If you feel that you are drinking too much alcohol every day and it is leading to many problems in your life, it’s important that you talk to your doctor.
Other ways that you can treat alcohol addiction is by bringing in support from your friends and family. That’s important as one of the foremost restrictions to seeking treatment is denial.
Patients tend to feel that their drinking isn’t really the problem. They will listen to their closest relations like friends, family or someone they really respect. So if you know someone that has the signs of alcohol addiction, it is better to confront them and convince them that it’s time they should consider help.
So what are the treatment plans a patient can rely on?
Here are the ones that are recommended by care givers often:
Withdrawal and detox:
A patient is inducted into a detoxification program while their withdrawal reaction is being medicinally treated. Care givers usually resort to sedating medicines to tackle alcohol withdrawal symptoms.
The detoxification program is often a seven days program. To ensure optimal treatment, patients are treated at residential treatment centers where constant support is easily accessible.
Creating a treatment plan and teaching skills:
To help the patient, alcohol treatment specialists are brought in to help the patient suffering from alcohol addiction or alcoholism. They create a plan which includes setting goals, using numerous techniques for behavioral change, use of self-help books, patient counseling and offering follow-up treatment and care of the patient at the treatment center.
If drug addiction is also an issue for a patient, it is worth considering the variety of drug addiction treatment centers which adopt a more holistic approach to the treatment of addiction.
Patients are known to work better with their addiction when they are treated with psych counseling groups and or through individual sessions. Patient will use their families and friends sometimes as someone to talk to as well. This is often encouraged.
To help the patients, caregivers can also rely on oral medications like Antabuse which helps the patients by blocking an enzyme that the body uses to metabolize alcohol. With the enzyme gone, patients get unpleasant side effects causing them to stop desiring alcohol. Another medication that is often used is Campral that focuses on cravings but unlike the former, it doesn’t make you sick.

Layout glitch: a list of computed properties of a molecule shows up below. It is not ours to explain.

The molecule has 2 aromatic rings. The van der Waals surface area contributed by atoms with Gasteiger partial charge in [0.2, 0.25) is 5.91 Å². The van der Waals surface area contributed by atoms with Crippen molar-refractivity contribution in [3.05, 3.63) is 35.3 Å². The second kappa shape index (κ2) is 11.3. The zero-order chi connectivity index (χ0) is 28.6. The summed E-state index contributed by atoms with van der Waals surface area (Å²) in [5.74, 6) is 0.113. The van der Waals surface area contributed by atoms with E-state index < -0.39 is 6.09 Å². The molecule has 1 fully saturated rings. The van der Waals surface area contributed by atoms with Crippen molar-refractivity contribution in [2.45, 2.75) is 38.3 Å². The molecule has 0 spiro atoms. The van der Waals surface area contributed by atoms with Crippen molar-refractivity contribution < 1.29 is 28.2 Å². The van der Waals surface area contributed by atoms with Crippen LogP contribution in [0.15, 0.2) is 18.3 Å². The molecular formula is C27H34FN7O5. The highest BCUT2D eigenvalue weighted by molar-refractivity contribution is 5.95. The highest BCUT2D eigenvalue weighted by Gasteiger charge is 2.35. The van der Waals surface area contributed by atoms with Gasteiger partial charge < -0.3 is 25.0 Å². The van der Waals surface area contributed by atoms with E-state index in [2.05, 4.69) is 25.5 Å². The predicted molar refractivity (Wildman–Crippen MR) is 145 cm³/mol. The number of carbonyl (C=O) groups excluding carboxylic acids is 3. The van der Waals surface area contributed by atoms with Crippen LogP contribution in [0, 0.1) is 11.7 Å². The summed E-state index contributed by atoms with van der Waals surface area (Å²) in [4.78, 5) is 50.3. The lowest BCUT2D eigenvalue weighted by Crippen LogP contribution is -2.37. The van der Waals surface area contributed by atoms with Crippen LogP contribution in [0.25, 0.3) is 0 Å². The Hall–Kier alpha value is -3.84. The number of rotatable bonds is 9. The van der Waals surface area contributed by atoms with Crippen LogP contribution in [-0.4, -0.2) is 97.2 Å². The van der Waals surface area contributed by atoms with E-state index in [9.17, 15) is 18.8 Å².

Some medications are also injected, foremost of which is Vivitrol (naltrexone) and is given once a month. An oral variation is available but for some patients, an injection works better as they tend to ignore doctor orders and like the “once in a month” treatment.
By joining support groups and enrolling in aftercare program, patients are able to easily manage their addiction. Support from empathethic and compassionate people helps them in managing their relapses, increase willpower to stop drinking and to focus on improving their life.
Treating underlying psychological problems:
Alcohol addiction and alcoholism are sometimes a result of various underlying psychological problems like depression, stress or other mental health conditions. A good psychotherapist can help the patient to treat these disorders.
Spirituality and religion
Sometimes people tend to use spirituality and religion to cope with alcohol abuse. Teachings in spirituality and religion help people addicted to alcohol to easily control their cravings and manage their condition. Caregivers also sometimes encourage their patients to look towards religion and spiritual beliefs for recovery.